Herman Cain's presidential campaign continues to descend into full blown crisis mode. A third woman has reportedly stepped forward to say she too was the victim of unwanted advances from Cain. But Cain claims that this is simply one more example of what he calls an "appalling smear campaign."
Cristine Romans sits down with republican strategist Ed Rollins and crisis communications adviser Ronn Torossian to get their thoughts on how Cain's campaign should manage the bad press.
Today on American Morning, Christine Romans reports on the morning business news headlines.
Today we're watching:
* As of this writing, U.S. stock futures are trading sharply lower ahead of the opening bell. And world markets are down too this morning - all because of Greece, which is topping the agenda at the G20 summit that kicks off today in Cannes, France.
* In the U.S., we'll get a fresh read on the employment situation in this country later this morning. The initial jobless claims report is expected to show that 401,000 unemployment claims were filed for the first time last week. Any time this number comes in above that 400,000, it's not a good sign for the labor market.
* More bank fees. TD Bank showing no signs of fear about a customer rebellion. It's rolling out a brand new $9 fee on savings account transactions. But it only kicks in after six transactions are made during a billing cycle. The bank also plans to hike four other fees that are already in place.
* A big time place for bargains – going broke. All Syms and Filene's Basement department stores will be closed by the end of January.
* A group of lawmakers has a plan on the table to save the cash-strapped U.S. Postal Service. It would cut Saturday service within two years and close a number of post offices, while offering buyouts to 100-thousand employees.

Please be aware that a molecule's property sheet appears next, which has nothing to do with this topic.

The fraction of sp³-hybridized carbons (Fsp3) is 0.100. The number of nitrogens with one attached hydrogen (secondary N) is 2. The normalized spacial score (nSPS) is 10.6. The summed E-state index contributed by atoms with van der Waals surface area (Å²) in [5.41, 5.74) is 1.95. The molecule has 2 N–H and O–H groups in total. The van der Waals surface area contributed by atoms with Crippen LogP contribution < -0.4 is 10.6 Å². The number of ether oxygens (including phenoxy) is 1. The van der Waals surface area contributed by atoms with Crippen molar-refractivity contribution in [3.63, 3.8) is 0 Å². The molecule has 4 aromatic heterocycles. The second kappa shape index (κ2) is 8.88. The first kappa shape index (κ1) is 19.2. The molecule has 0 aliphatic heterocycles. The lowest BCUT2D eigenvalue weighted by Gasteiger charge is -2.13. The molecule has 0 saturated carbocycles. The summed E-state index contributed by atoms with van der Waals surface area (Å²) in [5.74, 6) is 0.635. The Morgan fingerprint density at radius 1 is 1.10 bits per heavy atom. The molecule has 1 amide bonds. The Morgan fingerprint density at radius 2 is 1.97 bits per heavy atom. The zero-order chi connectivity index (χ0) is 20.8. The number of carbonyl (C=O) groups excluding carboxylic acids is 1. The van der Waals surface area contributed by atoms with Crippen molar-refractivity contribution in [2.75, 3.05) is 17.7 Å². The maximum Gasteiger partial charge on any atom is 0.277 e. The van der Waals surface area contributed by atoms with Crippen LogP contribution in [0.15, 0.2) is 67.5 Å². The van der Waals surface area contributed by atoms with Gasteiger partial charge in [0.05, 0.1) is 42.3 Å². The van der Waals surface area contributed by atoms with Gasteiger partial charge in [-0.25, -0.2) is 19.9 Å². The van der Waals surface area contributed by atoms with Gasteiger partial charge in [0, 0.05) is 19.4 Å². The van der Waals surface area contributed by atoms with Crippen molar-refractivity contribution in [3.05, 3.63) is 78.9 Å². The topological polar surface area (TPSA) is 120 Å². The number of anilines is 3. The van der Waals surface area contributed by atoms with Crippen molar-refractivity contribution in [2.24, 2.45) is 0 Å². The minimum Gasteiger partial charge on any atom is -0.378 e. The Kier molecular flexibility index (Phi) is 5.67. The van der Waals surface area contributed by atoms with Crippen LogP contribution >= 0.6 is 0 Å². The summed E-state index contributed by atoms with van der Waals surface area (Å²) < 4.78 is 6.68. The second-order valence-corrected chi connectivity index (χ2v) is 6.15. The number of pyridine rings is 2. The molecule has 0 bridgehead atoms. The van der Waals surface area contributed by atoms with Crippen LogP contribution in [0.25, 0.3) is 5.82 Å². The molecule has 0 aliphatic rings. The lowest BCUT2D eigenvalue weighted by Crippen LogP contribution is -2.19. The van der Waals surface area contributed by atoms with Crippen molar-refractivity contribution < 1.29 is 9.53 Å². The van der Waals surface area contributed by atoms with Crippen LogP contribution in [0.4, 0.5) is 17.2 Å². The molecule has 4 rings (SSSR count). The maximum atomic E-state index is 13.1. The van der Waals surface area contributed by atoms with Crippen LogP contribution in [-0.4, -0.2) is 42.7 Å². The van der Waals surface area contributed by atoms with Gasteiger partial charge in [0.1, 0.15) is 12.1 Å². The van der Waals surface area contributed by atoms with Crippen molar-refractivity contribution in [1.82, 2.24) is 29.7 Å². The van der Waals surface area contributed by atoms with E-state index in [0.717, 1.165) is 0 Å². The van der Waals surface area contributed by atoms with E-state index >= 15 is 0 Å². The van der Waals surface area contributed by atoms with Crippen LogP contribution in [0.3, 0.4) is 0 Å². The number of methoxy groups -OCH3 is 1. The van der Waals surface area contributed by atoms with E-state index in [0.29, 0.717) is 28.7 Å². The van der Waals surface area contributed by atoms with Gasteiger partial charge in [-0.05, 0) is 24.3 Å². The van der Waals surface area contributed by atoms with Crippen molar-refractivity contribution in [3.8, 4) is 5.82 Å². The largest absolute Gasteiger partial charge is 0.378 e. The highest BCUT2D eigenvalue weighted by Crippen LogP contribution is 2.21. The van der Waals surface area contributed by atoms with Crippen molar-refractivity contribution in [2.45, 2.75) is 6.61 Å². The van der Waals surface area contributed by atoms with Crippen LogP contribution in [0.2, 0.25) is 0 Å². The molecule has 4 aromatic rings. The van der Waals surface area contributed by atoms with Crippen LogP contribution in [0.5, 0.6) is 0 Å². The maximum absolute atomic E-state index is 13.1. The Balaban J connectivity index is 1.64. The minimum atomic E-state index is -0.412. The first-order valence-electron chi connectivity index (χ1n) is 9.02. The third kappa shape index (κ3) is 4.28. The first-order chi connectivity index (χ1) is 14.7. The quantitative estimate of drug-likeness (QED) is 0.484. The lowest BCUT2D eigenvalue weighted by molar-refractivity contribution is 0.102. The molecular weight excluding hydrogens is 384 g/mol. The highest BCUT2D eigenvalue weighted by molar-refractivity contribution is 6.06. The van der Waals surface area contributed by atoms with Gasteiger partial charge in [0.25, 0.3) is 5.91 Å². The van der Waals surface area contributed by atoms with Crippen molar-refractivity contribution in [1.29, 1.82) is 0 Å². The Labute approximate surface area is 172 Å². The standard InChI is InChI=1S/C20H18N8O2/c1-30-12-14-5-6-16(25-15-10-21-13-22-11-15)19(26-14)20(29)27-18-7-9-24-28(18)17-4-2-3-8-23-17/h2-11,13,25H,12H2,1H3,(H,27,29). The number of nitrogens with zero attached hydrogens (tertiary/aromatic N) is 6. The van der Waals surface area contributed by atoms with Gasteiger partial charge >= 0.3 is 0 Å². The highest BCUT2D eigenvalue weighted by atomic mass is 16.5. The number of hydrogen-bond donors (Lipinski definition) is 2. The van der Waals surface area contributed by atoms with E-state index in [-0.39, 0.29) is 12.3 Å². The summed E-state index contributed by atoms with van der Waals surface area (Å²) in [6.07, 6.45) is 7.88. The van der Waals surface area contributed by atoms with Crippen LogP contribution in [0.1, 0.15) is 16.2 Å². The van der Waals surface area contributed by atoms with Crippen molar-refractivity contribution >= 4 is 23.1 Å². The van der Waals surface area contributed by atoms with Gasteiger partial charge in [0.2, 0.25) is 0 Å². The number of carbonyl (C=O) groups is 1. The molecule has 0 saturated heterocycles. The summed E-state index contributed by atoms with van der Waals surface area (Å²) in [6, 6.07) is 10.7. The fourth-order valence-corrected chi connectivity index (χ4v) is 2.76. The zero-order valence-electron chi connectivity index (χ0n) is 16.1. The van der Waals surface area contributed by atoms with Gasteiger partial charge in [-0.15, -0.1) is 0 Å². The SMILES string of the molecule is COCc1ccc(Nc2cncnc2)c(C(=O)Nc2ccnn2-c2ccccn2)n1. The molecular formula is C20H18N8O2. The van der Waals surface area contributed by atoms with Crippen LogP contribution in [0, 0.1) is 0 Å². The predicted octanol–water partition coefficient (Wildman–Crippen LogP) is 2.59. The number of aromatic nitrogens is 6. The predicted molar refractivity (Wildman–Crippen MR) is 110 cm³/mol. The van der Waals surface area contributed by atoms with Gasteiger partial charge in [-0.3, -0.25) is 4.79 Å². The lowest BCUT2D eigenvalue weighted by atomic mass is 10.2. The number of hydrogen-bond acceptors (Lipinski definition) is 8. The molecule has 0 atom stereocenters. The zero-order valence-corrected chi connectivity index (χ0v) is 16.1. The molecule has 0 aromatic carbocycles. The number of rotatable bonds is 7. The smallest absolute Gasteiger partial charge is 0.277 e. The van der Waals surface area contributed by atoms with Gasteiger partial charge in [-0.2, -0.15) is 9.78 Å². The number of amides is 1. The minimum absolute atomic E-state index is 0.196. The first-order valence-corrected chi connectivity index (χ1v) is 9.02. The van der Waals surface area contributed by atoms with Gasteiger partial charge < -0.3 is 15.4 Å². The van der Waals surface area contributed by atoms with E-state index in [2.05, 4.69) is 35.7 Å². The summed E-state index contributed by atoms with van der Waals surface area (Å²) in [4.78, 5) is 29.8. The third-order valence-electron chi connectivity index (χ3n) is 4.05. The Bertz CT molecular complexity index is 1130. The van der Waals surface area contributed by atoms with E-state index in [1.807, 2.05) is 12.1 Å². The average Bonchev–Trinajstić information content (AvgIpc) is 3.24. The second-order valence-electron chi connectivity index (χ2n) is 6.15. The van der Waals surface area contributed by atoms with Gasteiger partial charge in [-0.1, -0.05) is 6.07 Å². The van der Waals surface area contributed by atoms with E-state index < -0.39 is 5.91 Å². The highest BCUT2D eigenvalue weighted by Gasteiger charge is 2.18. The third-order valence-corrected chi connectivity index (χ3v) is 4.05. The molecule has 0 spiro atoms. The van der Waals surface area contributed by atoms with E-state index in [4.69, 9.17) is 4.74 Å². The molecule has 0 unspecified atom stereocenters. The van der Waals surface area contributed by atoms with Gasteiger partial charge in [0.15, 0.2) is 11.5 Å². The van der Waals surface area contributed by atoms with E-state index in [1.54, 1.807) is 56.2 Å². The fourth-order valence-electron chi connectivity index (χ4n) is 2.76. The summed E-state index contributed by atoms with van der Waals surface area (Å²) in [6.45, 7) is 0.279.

Tune in to American Morning at 6am Eastern every day for the latest in business news.
From CNN's Carol Costello:
You'd think that after the nation watched the Clarence Thomas/Anita Hill scandal unfold in 1991, we'd all understand by now what exactly constitutes sexual harassment. But the accusations leveled against Herman Cain have brought these questions back to the forefront.
Some, like conservative radio host Laura Graham, claim that Herman Cain's accusers have an ulterior motive.
"We have seen this movie before and we know how it ends," Graham said Monday. "It always ends up being an employee who can't perform or who under-performs and is looking for a little green."
We don't even know the accuser's name – or her version of the story. Yet she's under attack. And yes, so is Herman Cain.
But let's put politics aside and talk about an issue that still seems to confuse us.
Critics say an undue focus on sexual harassment have made workplaces too politically correct.
"There are people now who hesitate to tell a joke to a woman in the workplace, any kind of joke, because it could be interpreted incorrectly," Senator Rand Paul told the National Review.
But women's advocates say sexual harassment is the most important issue in the workplace for women. They argue that it denies them equal employment opportunity. And if they choose to file a claim, it puts them in a no-win situation.
According to its legal definition, sexual harassment can include "unwelcome sexual advances, requests for sexual favors, and other verbal and physical harassment of a sexual nature." But it can also mean making offensive comments about women in general to the point where it creates a hostile work environment.
Talk Back: Do we understand what constitutes sexual harrasment?
Let us know what you think. Your answer may be read on this morning's broadcast!